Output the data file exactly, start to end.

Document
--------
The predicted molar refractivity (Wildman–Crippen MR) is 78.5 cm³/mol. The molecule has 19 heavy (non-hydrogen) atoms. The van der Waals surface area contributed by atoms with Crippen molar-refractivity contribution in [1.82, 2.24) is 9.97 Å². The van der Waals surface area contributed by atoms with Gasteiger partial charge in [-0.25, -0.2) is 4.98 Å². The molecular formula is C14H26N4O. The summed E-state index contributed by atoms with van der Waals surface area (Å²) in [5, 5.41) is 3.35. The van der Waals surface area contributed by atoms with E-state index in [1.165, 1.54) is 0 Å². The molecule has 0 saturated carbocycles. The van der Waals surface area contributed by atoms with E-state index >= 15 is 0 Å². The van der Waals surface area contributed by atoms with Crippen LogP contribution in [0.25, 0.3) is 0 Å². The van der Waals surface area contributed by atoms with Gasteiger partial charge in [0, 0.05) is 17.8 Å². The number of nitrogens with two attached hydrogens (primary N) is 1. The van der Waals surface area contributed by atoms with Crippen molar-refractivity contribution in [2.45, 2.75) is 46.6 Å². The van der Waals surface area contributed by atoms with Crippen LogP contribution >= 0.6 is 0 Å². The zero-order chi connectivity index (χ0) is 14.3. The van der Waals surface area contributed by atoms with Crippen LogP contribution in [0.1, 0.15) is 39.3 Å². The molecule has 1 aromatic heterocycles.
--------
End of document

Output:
The predicted molar refractivity (Wildman–Crippen MR) is 78.5 cm³/mol. The molecule has 19 heavy (non-hydrogen) atoms. The van der Waals surface area contributed by atoms with Crippen molar-refractivity contribution in [1.82, 2.24) is 9.97 Å². The van der Waals surface area contributed by atoms with Gasteiger partial charge in [-0.25, -0.2) is 4.98 Å². The molecular formula is C14H26N4O. The summed E-state index contributed by atoms with van der Waals surface area (Å²) in [5, 5.41) is 3.35. The van der Waals surface area contributed by atoms with E-state index in [1.165, 1.54) is 0 Å². The molecule has 0 saturated carbocycles. The van der Waals surface area contributed by atoms with E-state index >= 15 is 0 Å². The van der Waals surface area contributed by atoms with Crippen LogP contribution in [0.25, 0.3) is 0 Å². The van der Waals surface area contributed by atoms with Gasteiger partial charge in [0, 0.05) is 17.8 Å². The number of nitrogens with two attached hydrogens (primary N) is 1. The van der Waals surface area contributed by atoms with Crippen molar-refractivity contribution in [2.45, 2.75) is 46.6 Å². The van der Waals surface area contributed by atoms with Crippen LogP contribution >= 0.6 is 0 Å². The zero-order chi connectivity index (χ0) is 14.3. The van der Waals surface area contributed by atoms with Crippen LogP contribution in [0.1, 0.15) is 39.3 Å². The molecule has 1 aromatic heterocycles.